The naked eye and the brain behind it are smart enough to discern these differences and therefore to us a white paper is a white paper… is a white paper!

The ‘brain’ in your camera is not quite that smart and won’t normalize the range of color temperatures that we can.

The White Balance settings in your camera are here to help as this can have a tremendous impact on the quality of the images that you take as you can take control of your camera and tell it to ‘warm up the image’ or ‘cool down the image’.

Look up the settings for your individual camera’s white balance mode. You can do this manually or in most cases these days, have preset white balance settings.

Below are some of the basic white balance settings that most cameras will have:

Auto- this is where the camera makes a best guess on a shot by shot basis. You’ll find it works in many situations but it’s worth venturing out of it for trickier lighting.

Tungsten-this setting will generally cool down the colors in your photos.

Fluorescent- this setting will generally warm up the colors in your photos.

Daylight/Sunny- tends to keep the white balance in a kind of ‘neutral’ state.

Cloudy- this setting generally warms things up a touch more than ‘daylight’ mode.

Flash- the flash of a camera can be quite a cool light so in Flash WB mode you’ll find it warms up your shots a touch.

Shade- will warm things up a touch.

Manually adjusting the White Balance

You can actually get pretty decent shots by using the above preset values. You can however, learn how to do this manually.

The basics behind adjusting things manually will remain the same even though the way you do it will vary from camera to camera.

In essence, you will set up a reference point for your camera (what white/grey actually is) and your camera will know that this is white.

You can then manually adjust the warmth factor up or down appropriately dependent on the conditions under which you are shooting!

As with everything else in photography this is one of the basics. Once you actually understand how to warm or cool an image, feel free to go nuts on the settings to get whatever effect you are actually after.

Watermark Your Photos

1. Branding.

Your watermark can be a signature, a small photo or a logo. As such, it serves to brand you. When people look at your images, they learn something about you.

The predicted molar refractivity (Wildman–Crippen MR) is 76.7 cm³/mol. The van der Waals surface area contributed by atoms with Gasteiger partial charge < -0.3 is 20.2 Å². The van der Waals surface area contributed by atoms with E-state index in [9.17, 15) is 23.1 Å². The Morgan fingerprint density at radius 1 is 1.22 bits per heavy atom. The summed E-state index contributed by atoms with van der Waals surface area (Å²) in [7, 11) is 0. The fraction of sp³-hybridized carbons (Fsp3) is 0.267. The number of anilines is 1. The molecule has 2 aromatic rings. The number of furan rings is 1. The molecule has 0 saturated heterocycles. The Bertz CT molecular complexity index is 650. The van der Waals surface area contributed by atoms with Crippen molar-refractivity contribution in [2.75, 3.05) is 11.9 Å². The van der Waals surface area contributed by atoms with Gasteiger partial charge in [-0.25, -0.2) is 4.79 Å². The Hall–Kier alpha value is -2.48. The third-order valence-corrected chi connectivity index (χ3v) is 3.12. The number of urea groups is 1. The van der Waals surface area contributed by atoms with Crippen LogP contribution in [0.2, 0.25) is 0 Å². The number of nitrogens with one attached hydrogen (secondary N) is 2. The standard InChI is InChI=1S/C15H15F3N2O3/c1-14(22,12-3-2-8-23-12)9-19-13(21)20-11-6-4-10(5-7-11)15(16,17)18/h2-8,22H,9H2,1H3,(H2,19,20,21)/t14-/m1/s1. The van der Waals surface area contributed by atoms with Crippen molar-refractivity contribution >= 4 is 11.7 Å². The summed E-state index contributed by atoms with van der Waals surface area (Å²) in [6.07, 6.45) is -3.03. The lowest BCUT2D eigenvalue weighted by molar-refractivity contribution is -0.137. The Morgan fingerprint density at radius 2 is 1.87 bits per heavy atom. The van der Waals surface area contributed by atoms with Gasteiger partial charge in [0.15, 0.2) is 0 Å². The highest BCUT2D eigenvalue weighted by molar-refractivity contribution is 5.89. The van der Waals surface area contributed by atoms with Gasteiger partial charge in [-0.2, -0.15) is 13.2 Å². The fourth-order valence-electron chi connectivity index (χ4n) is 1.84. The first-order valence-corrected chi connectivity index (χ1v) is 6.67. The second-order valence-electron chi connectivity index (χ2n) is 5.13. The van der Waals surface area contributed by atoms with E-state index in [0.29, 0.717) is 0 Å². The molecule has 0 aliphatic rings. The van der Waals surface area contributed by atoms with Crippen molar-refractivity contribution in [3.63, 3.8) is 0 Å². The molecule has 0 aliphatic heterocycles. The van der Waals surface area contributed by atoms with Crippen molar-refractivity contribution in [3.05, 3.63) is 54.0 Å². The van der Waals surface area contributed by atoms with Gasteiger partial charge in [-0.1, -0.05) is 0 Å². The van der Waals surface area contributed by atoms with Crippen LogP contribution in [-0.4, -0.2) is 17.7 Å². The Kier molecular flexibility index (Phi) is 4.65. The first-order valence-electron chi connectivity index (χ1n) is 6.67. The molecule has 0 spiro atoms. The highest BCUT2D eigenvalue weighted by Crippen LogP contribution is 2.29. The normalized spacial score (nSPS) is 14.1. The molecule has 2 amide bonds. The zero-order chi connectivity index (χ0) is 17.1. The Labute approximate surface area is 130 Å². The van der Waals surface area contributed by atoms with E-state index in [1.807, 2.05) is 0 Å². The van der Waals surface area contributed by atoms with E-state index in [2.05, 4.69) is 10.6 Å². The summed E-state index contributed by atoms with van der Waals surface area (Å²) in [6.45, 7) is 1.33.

If you consistently show photos that appeal to them, they’ll get to know who you are and look forward to seeing more of what you publish.

Your images may be quotes or landscapes or funny stuff that you share.

2. Promotion.

Watermarks on your photos promote. What do you want viewers to do? Where do you want people to go? What do you want them to see beyond the image?

Answer these questions to determine what kind of watermark you should create.

You may want to promote yourself, your business, a website or blog. Make sure your watermark reflects that.

For example if your business has a logo, choose that for your watermark.

Your signature would be a good choice if you are promoting you,

I chose to create a community on Facebook, and as such, use a logo of its name, which is both personal and business.

If you use social media with its sharing capabilities, your images can potentially be viewed by thousands or million of people. That’s a lot of promotion.

3. Protection.

Certainly if your images go viral on the Internet, you want to protect your brand, so that people cannot simply take your photo and brand it as their own.

Although this latter point isn’t foolproof, because watermarks can ultimately be removed, it has some safety benefit.

In most cases, unless you are a professional photographer, you won’t need to copyright your photos.